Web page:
Meditation is a way of mindfully connecting the mind, body and spirit. I find stillness in playing the cello or ukulele, writing, and when alone in my quiet moments. Walking never spoke to me as a form of meditation until we took a trip to Costa Brava, on the northeast coast of Spain.
In my daily life, walking solely acts as a mediator of transportation. In Chicago, I do not always have the luxury of walking leisurely, but I appreciate that commuting enables me to move outside daily for a considerable amount of time.
As I walked along Costa Brava, I found myself observing myself and my surroundings more than driving my attention one way or the other. It was only after the excursion ended that I recognized how purifying walking Costa Brava was for me. This experience made me realize just how infrequently I find myself surrounded by more nature than the park and the tree-lined streets of my neighborhood. Though I am grateful for both, even my neighborhood park is exposed to an often traffic-congested street near my apartment.
Logistically, Costa Brava cannot be the only way for people obtain this sense of serenity. Even living in Barcelona, we had to travel an hour or so by bus to get there, and there is no way to access it using public transportation. Accessing Costa Brava itself is free, but if you are without a vehicle in Barcelona, that eliminates Costa Brava from your reach. The same goes for Chicago: To fully immerse yourself in nature, you would need to drive about an hour or more outside of the city. Some suburbs are accessible by Metra trains, but that requires money, and if those resources are not available to you then you are out for the count.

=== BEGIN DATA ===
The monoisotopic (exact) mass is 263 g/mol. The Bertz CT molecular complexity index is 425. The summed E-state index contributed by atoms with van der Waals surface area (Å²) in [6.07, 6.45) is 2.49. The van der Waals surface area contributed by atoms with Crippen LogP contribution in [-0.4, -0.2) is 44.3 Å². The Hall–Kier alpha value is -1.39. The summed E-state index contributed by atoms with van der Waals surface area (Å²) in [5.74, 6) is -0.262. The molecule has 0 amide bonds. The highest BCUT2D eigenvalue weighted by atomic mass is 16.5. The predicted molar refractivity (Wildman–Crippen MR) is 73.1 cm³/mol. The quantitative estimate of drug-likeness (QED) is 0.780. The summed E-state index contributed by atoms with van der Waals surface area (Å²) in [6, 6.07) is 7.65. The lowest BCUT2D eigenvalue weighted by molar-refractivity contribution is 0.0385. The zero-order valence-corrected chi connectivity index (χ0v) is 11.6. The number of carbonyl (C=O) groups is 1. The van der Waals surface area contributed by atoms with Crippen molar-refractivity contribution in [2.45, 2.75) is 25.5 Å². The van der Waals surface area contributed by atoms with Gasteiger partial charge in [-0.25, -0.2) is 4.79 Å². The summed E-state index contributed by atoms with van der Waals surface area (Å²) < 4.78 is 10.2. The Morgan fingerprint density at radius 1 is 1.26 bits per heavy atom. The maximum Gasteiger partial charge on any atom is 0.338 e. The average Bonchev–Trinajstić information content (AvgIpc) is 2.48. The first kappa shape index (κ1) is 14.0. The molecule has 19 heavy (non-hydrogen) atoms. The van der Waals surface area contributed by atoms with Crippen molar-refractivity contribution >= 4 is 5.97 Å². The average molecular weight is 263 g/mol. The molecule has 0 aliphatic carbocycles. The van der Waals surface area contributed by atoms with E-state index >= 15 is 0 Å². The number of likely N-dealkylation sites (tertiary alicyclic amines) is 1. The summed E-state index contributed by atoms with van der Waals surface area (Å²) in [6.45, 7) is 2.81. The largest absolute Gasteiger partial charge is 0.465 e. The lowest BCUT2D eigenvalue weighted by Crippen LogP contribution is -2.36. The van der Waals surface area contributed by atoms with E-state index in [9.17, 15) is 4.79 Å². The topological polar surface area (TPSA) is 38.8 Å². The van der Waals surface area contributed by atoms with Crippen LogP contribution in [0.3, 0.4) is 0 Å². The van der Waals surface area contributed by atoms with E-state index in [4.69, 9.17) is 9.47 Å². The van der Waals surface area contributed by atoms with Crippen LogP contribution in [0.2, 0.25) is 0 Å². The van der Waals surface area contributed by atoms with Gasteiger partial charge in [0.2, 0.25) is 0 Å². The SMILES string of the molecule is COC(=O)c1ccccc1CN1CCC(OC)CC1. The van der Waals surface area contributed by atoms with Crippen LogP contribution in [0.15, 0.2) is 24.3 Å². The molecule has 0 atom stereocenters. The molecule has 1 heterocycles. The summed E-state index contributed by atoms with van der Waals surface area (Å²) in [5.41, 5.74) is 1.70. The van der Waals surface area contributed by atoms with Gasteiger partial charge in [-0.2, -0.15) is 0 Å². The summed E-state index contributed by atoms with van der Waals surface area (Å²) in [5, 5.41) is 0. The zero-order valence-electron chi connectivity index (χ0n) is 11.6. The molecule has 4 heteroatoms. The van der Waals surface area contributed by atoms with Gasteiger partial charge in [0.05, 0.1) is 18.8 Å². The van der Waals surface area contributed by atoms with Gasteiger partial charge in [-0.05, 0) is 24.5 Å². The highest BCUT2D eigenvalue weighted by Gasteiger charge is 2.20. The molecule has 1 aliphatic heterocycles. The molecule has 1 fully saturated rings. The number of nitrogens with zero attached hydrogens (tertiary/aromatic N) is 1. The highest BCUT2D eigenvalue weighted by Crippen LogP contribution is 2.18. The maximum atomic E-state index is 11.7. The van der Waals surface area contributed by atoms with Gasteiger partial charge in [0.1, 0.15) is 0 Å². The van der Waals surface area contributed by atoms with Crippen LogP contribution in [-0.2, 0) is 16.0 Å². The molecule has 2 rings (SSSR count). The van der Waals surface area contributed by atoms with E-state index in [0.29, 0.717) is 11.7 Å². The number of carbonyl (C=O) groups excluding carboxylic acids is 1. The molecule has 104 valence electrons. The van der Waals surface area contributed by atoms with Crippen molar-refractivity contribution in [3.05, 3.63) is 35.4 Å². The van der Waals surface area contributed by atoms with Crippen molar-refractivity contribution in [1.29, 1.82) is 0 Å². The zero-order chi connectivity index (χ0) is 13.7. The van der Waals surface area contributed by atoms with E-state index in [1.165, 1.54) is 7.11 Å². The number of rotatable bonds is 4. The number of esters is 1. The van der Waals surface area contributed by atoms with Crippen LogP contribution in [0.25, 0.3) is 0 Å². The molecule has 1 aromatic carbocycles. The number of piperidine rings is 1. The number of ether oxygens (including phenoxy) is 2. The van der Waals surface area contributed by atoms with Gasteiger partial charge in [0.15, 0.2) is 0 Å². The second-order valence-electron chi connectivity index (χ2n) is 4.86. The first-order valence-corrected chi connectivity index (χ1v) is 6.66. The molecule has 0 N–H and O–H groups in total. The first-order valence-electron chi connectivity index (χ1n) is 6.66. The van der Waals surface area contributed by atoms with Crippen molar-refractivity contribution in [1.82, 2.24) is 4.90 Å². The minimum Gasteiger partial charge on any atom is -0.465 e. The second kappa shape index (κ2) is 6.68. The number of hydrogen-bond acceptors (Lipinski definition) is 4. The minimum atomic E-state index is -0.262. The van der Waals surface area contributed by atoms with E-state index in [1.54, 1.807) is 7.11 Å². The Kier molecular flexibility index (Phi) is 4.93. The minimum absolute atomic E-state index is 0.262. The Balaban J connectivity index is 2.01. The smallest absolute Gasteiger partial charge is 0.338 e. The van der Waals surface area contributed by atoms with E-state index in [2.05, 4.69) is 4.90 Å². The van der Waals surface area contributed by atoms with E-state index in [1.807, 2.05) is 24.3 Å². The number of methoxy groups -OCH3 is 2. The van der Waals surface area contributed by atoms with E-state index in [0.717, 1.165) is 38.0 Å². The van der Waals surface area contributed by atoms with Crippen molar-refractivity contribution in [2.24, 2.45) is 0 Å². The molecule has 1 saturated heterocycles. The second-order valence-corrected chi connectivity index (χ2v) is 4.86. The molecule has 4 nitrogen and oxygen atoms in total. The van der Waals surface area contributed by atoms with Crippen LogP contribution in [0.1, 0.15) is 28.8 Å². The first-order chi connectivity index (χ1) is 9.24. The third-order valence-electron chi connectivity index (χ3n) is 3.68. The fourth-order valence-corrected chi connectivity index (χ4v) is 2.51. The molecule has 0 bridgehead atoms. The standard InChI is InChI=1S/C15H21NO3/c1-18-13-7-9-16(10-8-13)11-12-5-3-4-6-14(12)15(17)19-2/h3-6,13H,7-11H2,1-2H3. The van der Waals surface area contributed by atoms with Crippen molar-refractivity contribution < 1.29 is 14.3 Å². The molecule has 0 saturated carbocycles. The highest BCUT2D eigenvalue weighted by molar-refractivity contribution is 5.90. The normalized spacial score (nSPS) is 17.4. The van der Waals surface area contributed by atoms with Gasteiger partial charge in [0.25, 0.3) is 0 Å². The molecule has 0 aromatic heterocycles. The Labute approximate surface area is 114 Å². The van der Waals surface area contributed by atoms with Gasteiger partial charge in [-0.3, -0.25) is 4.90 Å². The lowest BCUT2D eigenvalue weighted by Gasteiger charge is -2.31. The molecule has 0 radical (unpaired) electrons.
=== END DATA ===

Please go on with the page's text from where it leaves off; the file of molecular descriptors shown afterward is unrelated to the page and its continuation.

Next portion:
As a healthcare provider, it is important to consider the environments those you work with live in. Is their neighborhood safe? Are they able to access green spaces, and if so, how often? If they are physically inactive, what barriers do they encounter that prevent them? Though there are many perks of city life, there is limited access to the “reset” that nature provides. Having access to nature is instrumental to stress management, but accessibility to natural areas residing in urban areas is challenging. Considering that estimates of 70% of the global population will be moving towards urban cities [1,2], one of the greatest challenges of we will face in the twenty-first century will be resolving how to promote well-being in these environments. This article  assessed the relationship of how urban planning (land use, public transportation, street connectivity, walkability), green spaces (parks, accessibility to green spaces), and private recreational facilities influence physical activity cross-culturally. The information provided by this study hopes to help drive public policy and health disciplines to best support populations as we collectively towards more urban environments.